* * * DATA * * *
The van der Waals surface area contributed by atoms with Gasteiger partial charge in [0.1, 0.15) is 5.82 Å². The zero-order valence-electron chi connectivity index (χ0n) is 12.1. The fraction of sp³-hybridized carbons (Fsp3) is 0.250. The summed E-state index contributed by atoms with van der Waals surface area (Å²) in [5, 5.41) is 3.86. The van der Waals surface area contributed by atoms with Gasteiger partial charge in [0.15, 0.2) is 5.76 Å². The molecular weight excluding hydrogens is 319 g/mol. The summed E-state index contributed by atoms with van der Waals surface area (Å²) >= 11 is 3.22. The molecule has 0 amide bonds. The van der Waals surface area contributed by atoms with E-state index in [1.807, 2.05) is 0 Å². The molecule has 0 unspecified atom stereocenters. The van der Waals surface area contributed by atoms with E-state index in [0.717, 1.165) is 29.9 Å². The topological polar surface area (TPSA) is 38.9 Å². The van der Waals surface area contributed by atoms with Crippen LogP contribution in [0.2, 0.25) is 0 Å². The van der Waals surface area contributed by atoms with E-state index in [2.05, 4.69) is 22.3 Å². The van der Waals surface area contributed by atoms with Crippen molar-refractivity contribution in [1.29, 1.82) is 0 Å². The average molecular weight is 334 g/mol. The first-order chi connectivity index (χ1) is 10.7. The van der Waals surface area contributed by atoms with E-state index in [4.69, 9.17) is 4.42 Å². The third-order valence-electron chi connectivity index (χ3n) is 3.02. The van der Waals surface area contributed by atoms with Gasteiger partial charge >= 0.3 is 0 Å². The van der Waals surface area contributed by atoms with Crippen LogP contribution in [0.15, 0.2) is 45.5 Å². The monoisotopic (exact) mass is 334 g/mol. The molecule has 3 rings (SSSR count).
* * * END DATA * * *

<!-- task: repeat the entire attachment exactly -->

The van der Waals surface area contributed by atoms with Gasteiger partial charge in [0.1, 0.15) is 5.82 Å². The zero-order valence-electron chi connectivity index (χ0n) is 12.1. The fraction of sp³-hybridized carbons (Fsp3) is 0.250. The summed E-state index contributed by atoms with van der Waals surface area (Å²) in [5, 5.41) is 3.86. The van der Waals surface area contributed by atoms with Gasteiger partial charge in [0.15, 0.2) is 5.76 Å². The molecular weight excluding hydrogens is 319 g/mol. The summed E-state index contributed by atoms with van der Waals surface area (Å²) >= 11 is 3.22. The molecule has 0 amide bonds. The van der Waals surface area contributed by atoms with E-state index in [1.807, 2.05) is 0 Å². The molecule has 0 unspecified atom stereocenters. The van der Waals surface area contributed by atoms with E-state index in [0.717, 1.165) is 29.9 Å². The topological polar surface area (TPSA) is 38.9 Å². The van der Waals surface area contributed by atoms with Crippen LogP contribution in [0.2, 0.25) is 0 Å². The van der Waals surface area contributed by atoms with E-state index in [2.05, 4.69) is 22.3 Å². The van der Waals surface area contributed by atoms with Crippen molar-refractivity contribution in [1.29, 1.82) is 0 Å². The average molecular weight is 334 g/mol. The first-order chi connectivity index (χ1) is 10.7. The van der Waals surface area contributed by atoms with E-state index in [4.69, 9.17) is 4.42 Å². The third-order valence-electron chi connectivity index (χ3n) is 3.02. The van der Waals surface area contributed by atoms with Gasteiger partial charge >= 0.3 is 0 Å². The van der Waals surface area contributed by atoms with Crippen LogP contribution in [0.15, 0.2) is 45.5 Å². The monoisotopic (exact) mass is 334 g/mol. The molecule has 3 rings (SSSR count).